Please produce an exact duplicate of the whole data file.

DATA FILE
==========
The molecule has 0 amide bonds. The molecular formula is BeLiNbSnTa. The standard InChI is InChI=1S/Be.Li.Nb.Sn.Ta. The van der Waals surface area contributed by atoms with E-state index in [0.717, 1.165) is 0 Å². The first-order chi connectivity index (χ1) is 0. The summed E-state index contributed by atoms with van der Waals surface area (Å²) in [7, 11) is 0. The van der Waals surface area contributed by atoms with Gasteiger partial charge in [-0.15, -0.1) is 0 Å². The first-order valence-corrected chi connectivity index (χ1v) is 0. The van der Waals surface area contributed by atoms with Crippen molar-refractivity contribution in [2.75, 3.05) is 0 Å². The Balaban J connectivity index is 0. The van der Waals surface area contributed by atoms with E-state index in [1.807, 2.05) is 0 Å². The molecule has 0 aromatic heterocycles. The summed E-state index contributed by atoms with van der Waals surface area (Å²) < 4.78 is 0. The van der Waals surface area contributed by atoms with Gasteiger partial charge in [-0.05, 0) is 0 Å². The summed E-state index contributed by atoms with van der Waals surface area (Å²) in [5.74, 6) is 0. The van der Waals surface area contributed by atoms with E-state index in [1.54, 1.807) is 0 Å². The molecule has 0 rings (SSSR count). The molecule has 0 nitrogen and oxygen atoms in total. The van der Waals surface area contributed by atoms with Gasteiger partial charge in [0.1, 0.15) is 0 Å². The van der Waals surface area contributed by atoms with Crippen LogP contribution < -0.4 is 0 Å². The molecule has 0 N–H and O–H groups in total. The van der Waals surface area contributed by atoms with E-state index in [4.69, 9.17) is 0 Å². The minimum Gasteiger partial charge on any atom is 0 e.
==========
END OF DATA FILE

The molecule has 0 amide bonds. The molecular formula is BeLiNbSnTa. The standard InChI is InChI=1S/Be.Li.Nb.Sn.Ta. The van der Waals surface area contributed by atoms with E-state index in [0.717, 1.165) is 0 Å². The first-order chi connectivity index (χ1) is 0. The summed E-state index contributed by atoms with van der Waals surface area (Å²) in [7, 11) is 0. The van der Waals surface area contributed by atoms with Gasteiger partial charge in [-0.15, -0.1) is 0 Å². The first-order valence-corrected chi connectivity index (χ1v) is 0. The van der Waals surface area contributed by atoms with Crippen molar-refractivity contribution in [2.75, 3.05) is 0 Å². The Balaban J connectivity index is 0. The van der Waals surface area contributed by atoms with E-state index in [1.807, 2.05) is 0 Å². The molecule has 0 aromatic heterocycles. The summed E-state index contributed by atoms with van der Waals surface area (Å²) < 4.78 is 0. The van der Waals surface area contributed by atoms with Gasteiger partial charge in [-0.05, 0) is 0 Å². The summed E-state index contributed by atoms with van der Waals surface area (Å²) in [5.74, 6) is 0. The van der Waals surface area contributed by atoms with E-state index in [1.54, 1.807) is 0 Å². The molecule has 0 rings (SSSR count). The molecule has 0 nitrogen and oxygen atoms in total. The van der Waals surface area contributed by atoms with Gasteiger partial charge in [0.1, 0.15) is 0 Å². The van der Waals surface area contributed by atoms with Crippen LogP contribution < -0.4 is 0 Å². The molecule has 0 N–H and O–H groups in total. The van der Waals surface area contributed by atoms with E-state index in [4.69, 9.17) is 0 Å². The minimum Gasteiger partial charge on any atom is 0 e.